Act Now While It Lasts

Claim a 25% discount on your eLearning courses and webinars purchases with code EDU25OFF.

Valid from November 29th until December 23rd. Offer excludes instructor-led courses and all credential programs.

Online Data-Gathering Lyapunov-Based Economic Model Predictive Control for Model Selection and Verification

  • Type:
    Conference Presentation
  • Checkout

    Checkout

    Do you already own this?

    Pricing


    Individuals

    AIChE Member Credits 0.5
    AIChE Members $19.00
    AIChE Graduate Student Members Free
    AIChE Undergraduate Student Members Free
    Non-Members $29.00
  • Conference Type:
    AIChE Annual Meeting
  • Presentation Date:
    November 8, 2021
  • Duration:
    19 minutes
  • Skill Level:
    Intermediate
  • PDHs:
    0.50

Share This Post:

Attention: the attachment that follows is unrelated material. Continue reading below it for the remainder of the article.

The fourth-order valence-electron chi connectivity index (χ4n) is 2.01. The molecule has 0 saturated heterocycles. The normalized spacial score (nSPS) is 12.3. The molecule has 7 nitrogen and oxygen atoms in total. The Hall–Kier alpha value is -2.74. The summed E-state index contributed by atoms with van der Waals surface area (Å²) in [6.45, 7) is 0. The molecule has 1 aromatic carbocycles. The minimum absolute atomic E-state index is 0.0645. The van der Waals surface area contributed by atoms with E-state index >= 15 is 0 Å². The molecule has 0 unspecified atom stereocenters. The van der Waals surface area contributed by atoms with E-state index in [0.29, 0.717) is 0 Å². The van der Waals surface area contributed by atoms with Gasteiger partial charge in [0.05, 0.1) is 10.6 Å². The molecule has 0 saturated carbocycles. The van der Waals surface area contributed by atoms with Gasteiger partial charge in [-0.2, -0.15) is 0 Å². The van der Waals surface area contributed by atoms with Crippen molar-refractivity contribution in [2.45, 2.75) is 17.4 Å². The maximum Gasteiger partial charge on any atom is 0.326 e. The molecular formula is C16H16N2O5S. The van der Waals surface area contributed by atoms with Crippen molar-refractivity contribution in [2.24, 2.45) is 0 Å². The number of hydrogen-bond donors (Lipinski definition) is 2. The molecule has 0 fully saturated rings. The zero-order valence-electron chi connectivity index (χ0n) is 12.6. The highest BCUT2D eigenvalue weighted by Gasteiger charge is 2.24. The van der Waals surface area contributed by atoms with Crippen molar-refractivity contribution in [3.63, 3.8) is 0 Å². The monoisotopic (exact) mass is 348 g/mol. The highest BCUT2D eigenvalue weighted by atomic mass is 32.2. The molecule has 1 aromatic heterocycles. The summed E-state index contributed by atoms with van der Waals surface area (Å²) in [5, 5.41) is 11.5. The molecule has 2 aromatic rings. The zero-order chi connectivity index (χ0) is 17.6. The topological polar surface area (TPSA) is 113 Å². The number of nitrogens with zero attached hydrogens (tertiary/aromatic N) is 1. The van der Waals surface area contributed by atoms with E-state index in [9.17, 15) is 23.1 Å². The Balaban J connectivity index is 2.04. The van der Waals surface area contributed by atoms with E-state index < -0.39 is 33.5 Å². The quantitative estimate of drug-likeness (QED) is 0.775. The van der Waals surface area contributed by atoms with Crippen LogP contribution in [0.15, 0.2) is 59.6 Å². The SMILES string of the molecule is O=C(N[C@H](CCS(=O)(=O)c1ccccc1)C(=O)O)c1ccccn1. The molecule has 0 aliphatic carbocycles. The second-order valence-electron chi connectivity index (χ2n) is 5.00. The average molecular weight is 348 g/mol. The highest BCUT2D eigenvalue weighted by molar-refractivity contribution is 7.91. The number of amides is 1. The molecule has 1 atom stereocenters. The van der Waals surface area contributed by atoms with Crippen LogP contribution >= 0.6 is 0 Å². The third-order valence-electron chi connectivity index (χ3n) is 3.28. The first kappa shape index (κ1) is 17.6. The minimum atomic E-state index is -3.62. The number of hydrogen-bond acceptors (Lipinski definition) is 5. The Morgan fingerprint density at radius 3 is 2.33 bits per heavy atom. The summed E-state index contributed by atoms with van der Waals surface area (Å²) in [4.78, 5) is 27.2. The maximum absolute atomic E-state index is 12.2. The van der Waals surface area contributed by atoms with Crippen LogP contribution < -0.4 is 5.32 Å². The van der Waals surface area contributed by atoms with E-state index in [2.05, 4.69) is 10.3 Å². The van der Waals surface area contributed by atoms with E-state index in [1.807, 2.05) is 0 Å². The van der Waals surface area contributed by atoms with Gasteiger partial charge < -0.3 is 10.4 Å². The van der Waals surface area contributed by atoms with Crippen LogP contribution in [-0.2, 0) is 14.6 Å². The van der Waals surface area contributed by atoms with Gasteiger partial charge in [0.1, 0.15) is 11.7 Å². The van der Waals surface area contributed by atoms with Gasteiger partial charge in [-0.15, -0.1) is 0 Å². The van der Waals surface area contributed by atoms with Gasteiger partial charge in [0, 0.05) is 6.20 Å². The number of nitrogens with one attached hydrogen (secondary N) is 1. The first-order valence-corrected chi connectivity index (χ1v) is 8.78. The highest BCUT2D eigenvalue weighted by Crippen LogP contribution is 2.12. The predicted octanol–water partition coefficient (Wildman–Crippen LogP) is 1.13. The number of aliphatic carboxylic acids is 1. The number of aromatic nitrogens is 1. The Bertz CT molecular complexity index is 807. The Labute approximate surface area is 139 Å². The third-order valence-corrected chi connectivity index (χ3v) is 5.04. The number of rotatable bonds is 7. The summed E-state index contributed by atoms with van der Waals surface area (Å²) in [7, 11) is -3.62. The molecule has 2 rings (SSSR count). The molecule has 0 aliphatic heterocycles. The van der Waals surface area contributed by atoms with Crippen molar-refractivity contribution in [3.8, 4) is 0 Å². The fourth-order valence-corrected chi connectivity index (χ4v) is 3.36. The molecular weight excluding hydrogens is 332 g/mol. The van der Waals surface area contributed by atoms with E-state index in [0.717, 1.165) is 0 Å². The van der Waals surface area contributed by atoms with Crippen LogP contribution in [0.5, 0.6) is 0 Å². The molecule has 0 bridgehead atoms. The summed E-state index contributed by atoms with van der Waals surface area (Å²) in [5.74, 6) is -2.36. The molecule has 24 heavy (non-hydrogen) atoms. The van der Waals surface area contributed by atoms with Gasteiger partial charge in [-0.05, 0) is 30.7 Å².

Several techniques have been proposed in the literature regarding process data collection for developing model-based control designs such as model predictive control (MPC) (e.g., [1, 2, 3, 4, 5]). Particularly, the model must be sufficiently accurate to have state predictions representative of the process and allow the controller to compute proper control actions based on the expected future states. However, if the process model used by the controller does not capture the plant dynamics (e.g., due to process dynamics changes over the time of operation), it must be revised and updated to achieve the desired closed-loop performance and safe operation. The task to update the process model can be more challenging when a process is operated at steady-state operation, which may not provide as much data useful for the model identification as might be desired. Moreover, data recorded offline may not carry relevant information to reidentify the process model during online operation. A control-assisted selection of the process model that allows the system to be excited out of steady-state may be used to aid in online data collection for model updates.